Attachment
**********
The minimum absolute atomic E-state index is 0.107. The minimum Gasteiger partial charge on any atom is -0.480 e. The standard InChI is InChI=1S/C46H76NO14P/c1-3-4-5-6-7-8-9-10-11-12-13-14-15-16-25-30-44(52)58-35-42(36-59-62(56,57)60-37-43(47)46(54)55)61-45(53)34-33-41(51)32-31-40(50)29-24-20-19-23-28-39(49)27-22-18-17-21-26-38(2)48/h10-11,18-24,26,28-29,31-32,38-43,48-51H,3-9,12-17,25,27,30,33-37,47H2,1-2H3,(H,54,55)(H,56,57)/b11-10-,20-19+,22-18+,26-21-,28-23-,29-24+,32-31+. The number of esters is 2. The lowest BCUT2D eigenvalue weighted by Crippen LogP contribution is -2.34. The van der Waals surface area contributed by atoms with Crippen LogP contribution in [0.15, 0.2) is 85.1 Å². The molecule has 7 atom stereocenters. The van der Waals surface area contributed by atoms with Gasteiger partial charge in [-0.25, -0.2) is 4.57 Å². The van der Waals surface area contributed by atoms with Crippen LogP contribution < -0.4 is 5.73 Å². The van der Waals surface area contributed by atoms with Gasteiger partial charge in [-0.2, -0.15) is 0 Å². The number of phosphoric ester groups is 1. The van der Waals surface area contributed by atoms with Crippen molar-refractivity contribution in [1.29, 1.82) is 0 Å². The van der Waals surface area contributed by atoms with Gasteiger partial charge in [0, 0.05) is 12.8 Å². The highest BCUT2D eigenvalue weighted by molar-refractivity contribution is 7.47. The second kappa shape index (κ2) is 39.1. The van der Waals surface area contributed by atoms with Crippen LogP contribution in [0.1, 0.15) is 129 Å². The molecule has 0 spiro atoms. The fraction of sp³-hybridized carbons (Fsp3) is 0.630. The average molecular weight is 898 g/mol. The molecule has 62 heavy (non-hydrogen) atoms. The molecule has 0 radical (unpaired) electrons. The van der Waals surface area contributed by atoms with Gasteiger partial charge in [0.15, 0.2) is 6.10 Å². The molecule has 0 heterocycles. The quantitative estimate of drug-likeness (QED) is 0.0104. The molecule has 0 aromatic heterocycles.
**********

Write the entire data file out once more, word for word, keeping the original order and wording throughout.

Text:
The minimum absolute atomic E-state index is 0.107. The minimum Gasteiger partial charge on any atom is -0.480 e. The standard InChI is InChI=1S/C46H76NO14P/c1-3-4-5-6-7-8-9-10-11-12-13-14-15-16-25-30-44(52)58-35-42(36-59-62(56,57)60-37-43(47)46(54)55)61-45(53)34-33-41(51)32-31-40(50)29-24-20-19-23-28-39(49)27-22-18-17-21-26-38(2)48/h10-11,18-24,26,28-29,31-32,38-43,48-51H,3-9,12-17,25,27,30,33-37,47H2,1-2H3,(H,54,55)(H,56,57)/b11-10-,20-19+,22-18+,26-21-,28-23-,29-24+,32-31+. The number of esters is 2. The lowest BCUT2D eigenvalue weighted by Crippen LogP contribution is -2.34. The van der Waals surface area contributed by atoms with Crippen LogP contribution in [0.15, 0.2) is 85.1 Å². The molecule has 7 atom stereocenters. The van der Waals surface area contributed by atoms with Gasteiger partial charge in [-0.25, -0.2) is 4.57 Å². The van der Waals surface area contributed by atoms with Crippen LogP contribution < -0.4 is 5.73 Å². The van der Waals surface area contributed by atoms with Gasteiger partial charge in [-0.2, -0.15) is 0 Å². The number of phosphoric ester groups is 1. The van der Waals surface area contributed by atoms with Crippen molar-refractivity contribution in [1.29, 1.82) is 0 Å². The van der Waals surface area contributed by atoms with Gasteiger partial charge in [0, 0.05) is 12.8 Å². The highest BCUT2D eigenvalue weighted by molar-refractivity contribution is 7.47. The second kappa shape index (κ2) is 39.1. The van der Waals surface area contributed by atoms with Crippen LogP contribution in [0.1, 0.15) is 129 Å². The molecule has 0 spiro atoms. The fraction of sp³-hybridized carbons (Fsp3) is 0.630. The average molecular weight is 898 g/mol. The molecule has 62 heavy (non-hydrogen) atoms. The molecule has 0 radical (unpaired) electrons. The van der Waals surface area contributed by atoms with Gasteiger partial charge in [0.15, 0.2) is 6.10 Å². The molecule has 0 heterocycles. The quantitative estimate of drug-likeness (QED) is 0.0104. The molecule has 0 aromatic heterocycles.